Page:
Embrace technology to be prepared for the next crisis
John Dobson is CEO of SmartSearch
There are no two ways about it: life has changed for good for most people. Even if, through the combined endeavours and ingenuity of the scientific community, a vaccine is successfully developed or an effective treatment devised for COVID-19, this will be useless should the virus mutate or a whole new disease emerge.
We have had a prolonged period without a pandemic of the sort we are witnessing now, but that is no guarantee that a similar length of time will pass before the next one.
One of the big things that will have to change is the way businesses plan for contingencies. In the past, there has been a tendency to think of this in terms of individual firms or discrete sectors of the economy. COVID-19 has shown that this is no longer adequate.
It seems unlikely in any case that we will all just return to previous patterns of work. Even before COVID-19 arrived on these shores, there was a strong trend emerging away from large numbers of people needing to be present in the same place, and travelling to do so.
The experience of working remotely, and of adapting to that, is likely to accelerate this trend and, for traditionally office-based jobs make it irreversible.
Why would businesses go to the trouble and expense of maintaining large office premises at ‘desireable’ addresses when they can just as easily operate remotely? And why would hard-working professionals struggling to maintain a healthy work-life balance go back to spending hours each day in some cases, going from A to B and back again?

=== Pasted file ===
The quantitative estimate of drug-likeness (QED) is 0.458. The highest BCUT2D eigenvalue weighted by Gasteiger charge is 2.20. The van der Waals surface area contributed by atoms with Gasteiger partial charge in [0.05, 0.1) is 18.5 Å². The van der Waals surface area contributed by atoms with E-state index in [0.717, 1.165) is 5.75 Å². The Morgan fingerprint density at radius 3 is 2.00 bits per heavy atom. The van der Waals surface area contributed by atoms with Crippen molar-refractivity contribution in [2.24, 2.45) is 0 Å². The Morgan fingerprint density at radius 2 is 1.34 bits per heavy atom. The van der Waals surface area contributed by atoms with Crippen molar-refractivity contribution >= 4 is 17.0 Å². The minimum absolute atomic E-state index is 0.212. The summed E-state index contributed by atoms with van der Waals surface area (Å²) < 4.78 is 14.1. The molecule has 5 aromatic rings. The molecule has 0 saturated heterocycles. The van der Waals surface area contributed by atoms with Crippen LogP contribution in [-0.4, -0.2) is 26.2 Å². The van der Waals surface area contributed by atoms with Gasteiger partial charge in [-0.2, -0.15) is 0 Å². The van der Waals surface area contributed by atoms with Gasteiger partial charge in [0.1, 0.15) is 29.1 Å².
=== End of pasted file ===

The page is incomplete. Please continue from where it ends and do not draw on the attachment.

Even if we do just snap back into the daily commute, there will need to be serious thought given as to how ‘business as usual’ can continue in the event that this is not possible for any significant period.
This doesn’t need to be difficult: technology exists that means most back-office functions can easily be carried remotely anyway and also enables them to be performed more efficiently.
We have been able to help a number of businesses in recent weeks by shifting their Know Your Customer (KYC) and anti-money-laundering (AML) processes to a digital platform that enables them to onboard customers remotely, with no need for physical documents – ID and proof of address, for example – to change hands.
And we are now also providing a facial recognition feature so clients can check photo ID remotely too, with no face-to-face interaction required.
Businesses need to be embracing technology and taking their processes online – not simply to respond to this crisis, but so that they are better able to handle the next one.